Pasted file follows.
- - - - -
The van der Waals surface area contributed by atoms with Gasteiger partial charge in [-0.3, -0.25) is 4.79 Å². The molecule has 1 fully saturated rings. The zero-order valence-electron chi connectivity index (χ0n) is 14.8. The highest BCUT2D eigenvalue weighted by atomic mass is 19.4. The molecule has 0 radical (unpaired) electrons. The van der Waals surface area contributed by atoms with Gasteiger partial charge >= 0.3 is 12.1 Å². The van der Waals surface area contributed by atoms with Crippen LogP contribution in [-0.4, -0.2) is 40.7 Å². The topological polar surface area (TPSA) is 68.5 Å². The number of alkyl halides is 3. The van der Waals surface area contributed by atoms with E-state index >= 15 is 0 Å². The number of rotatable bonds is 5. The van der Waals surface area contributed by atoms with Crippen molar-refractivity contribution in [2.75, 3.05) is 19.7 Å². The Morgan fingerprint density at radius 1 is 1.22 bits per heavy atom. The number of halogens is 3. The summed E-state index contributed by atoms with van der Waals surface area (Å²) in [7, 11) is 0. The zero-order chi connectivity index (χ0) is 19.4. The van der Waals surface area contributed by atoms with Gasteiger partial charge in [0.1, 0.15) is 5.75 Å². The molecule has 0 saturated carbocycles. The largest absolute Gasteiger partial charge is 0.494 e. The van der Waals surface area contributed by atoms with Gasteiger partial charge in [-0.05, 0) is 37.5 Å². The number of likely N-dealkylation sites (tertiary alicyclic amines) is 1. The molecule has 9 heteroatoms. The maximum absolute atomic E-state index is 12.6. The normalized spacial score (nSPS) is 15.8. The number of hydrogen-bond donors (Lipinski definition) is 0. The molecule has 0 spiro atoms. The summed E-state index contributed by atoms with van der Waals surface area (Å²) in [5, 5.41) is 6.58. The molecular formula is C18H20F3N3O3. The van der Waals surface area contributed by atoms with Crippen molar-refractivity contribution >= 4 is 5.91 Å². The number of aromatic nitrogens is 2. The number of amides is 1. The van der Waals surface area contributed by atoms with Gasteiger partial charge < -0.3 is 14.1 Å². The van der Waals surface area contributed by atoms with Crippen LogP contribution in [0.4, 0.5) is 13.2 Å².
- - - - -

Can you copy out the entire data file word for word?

The van der Waals surface area contributed by atoms with Gasteiger partial charge in [-0.3, -0.25) is 4.79 Å². The molecule has 1 fully saturated rings. The zero-order valence-electron chi connectivity index (χ0n) is 14.8. The highest BCUT2D eigenvalue weighted by atomic mass is 19.4. The molecule has 0 radical (unpaired) electrons. The van der Waals surface area contributed by atoms with Gasteiger partial charge >= 0.3 is 12.1 Å². The van der Waals surface area contributed by atoms with Crippen LogP contribution in [-0.4, -0.2) is 40.7 Å². The topological polar surface area (TPSA) is 68.5 Å². The number of alkyl halides is 3. The van der Waals surface area contributed by atoms with E-state index >= 15 is 0 Å². The number of rotatable bonds is 5. The van der Waals surface area contributed by atoms with Crippen molar-refractivity contribution in [2.75, 3.05) is 19.7 Å². The Morgan fingerprint density at radius 1 is 1.22 bits per heavy atom. The number of halogens is 3. The summed E-state index contributed by atoms with van der Waals surface area (Å²) in [7, 11) is 0. The zero-order chi connectivity index (χ0) is 19.4. The van der Waals surface area contributed by atoms with Gasteiger partial charge in [0.1, 0.15) is 5.75 Å². The molecule has 0 saturated carbocycles. The largest absolute Gasteiger partial charge is 0.494 e. The van der Waals surface area contributed by atoms with Gasteiger partial charge in [-0.05, 0) is 37.5 Å². The number of likely N-dealkylation sites (tertiary alicyclic amines) is 1. The molecule has 9 heteroatoms. The maximum absolute atomic E-state index is 12.6. The normalized spacial score (nSPS) is 15.8. The number of hydrogen-bond donors (Lipinski definition) is 0. The molecule has 0 spiro atoms. The summed E-state index contributed by atoms with van der Waals surface area (Å²) in [5, 5.41) is 6.58. The molecular formula is C18H20F3N3O3. The van der Waals surface area contributed by atoms with Crippen molar-refractivity contribution >= 4 is 5.91 Å². The number of aromatic nitrogens is 2. The number of amides is 1. The van der Waals surface area contributed by atoms with Gasteiger partial charge < -0.3 is 14.1 Å². The van der Waals surface area contributed by atoms with Crippen LogP contribution in [0.4, 0.5) is 13.2 Å².